Chapter 9 Summary
“What became of Cunégonde, Candide, the Grand Inquisitor, and a Jew”
Don Issacar is irate when he sees that Cunégonde is not alone when he arrives. He begins yelling at her, telling her that she is a harlot. Sharing her with an inquisitor is demeaning enough, and now he must also share her with “this rogue.” As he speaks, Issacar draws the long sword he always carries with him and throws himself at Candide, believing the younger man is unarmed. The old woman, however, had given Candide a fine sword along with his new clothes. Though he has a sweet disposition, Candide draws his sword and, in an instant, Issacar is lying on the tiles at Cunégonde’s feet.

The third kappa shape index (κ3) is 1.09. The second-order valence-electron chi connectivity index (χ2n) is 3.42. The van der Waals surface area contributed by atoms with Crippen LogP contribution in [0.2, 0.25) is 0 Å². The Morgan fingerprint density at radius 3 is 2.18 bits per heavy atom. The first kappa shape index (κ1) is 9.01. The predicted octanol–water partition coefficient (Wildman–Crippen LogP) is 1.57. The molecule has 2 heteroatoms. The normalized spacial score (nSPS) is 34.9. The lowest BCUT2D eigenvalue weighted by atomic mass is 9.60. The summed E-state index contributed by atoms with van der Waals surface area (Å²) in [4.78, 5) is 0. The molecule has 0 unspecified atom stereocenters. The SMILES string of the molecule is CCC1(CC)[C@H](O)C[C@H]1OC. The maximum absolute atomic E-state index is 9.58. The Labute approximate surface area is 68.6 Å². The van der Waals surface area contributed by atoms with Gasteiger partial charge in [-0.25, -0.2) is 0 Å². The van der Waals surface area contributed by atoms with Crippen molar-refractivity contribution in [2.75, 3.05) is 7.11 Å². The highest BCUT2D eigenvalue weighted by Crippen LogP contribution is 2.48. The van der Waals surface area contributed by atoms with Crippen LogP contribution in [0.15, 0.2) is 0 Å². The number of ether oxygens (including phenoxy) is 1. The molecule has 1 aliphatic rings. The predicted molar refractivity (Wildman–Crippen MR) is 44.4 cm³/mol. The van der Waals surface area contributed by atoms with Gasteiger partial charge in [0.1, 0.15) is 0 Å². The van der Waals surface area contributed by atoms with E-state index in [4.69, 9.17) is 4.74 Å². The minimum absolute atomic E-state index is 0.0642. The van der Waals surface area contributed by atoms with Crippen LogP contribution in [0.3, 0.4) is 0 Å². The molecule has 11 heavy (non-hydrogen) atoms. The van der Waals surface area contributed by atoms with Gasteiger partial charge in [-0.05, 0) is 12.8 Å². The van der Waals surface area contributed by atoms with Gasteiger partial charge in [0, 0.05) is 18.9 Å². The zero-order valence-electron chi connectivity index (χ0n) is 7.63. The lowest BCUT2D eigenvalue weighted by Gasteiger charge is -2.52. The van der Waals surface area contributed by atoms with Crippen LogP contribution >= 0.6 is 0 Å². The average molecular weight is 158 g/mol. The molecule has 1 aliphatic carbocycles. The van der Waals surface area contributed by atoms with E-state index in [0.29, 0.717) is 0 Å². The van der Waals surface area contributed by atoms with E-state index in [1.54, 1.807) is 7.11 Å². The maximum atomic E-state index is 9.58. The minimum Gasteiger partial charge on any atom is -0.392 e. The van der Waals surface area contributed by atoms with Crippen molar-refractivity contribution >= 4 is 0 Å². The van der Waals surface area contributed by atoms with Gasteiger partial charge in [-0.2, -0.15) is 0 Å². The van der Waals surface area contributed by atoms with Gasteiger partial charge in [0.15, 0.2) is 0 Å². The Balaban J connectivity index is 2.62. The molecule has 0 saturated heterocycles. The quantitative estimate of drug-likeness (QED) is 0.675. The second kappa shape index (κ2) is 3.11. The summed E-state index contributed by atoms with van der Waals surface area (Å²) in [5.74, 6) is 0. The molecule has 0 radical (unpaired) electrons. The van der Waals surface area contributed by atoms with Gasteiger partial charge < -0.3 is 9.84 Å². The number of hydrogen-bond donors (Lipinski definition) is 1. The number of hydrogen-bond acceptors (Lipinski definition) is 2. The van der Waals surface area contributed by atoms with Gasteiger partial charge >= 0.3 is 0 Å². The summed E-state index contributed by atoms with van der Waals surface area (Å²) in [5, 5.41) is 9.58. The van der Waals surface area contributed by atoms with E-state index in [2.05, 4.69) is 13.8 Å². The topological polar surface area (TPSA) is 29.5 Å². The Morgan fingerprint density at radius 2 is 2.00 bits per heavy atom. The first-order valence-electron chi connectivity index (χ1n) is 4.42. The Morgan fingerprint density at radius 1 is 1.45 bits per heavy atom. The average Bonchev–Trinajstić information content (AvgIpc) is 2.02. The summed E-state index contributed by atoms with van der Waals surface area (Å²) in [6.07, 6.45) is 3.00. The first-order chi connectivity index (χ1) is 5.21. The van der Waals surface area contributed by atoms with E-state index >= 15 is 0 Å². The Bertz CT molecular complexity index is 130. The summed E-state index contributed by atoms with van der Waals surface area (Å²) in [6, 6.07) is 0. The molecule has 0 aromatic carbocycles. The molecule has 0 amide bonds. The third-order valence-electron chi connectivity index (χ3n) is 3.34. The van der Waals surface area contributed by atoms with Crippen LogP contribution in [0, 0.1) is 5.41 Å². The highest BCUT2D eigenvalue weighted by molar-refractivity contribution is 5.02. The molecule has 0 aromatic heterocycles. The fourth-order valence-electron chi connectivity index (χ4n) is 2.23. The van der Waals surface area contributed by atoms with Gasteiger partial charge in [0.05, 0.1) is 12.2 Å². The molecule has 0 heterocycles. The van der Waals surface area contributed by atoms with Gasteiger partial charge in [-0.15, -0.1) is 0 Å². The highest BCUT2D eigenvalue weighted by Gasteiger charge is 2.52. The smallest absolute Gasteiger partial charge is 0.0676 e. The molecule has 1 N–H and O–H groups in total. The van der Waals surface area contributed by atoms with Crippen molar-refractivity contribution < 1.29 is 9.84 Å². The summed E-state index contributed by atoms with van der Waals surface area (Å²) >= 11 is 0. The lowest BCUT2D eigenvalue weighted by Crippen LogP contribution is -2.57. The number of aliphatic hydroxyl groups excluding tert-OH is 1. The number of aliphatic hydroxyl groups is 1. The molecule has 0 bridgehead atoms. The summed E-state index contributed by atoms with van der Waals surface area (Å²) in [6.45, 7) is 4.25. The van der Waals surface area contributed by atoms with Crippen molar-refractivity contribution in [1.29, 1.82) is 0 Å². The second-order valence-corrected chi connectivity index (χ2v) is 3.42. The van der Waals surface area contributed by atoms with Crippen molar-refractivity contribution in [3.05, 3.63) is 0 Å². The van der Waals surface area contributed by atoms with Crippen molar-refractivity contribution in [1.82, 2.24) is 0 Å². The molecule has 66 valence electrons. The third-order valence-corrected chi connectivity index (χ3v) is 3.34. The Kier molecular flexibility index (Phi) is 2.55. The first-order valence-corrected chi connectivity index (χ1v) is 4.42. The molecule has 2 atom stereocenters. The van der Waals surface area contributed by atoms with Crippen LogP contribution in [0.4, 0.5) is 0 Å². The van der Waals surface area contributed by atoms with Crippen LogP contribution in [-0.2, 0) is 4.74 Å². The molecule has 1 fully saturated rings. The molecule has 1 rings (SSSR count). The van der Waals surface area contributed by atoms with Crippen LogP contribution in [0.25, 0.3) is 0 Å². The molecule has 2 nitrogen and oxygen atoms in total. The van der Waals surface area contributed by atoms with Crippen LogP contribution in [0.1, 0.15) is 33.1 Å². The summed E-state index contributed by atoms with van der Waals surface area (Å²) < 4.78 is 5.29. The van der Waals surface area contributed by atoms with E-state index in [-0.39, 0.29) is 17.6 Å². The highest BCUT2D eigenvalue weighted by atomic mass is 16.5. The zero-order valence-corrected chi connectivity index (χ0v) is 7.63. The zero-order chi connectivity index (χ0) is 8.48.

The lady is distraught,...
(The entire section is 596 words.)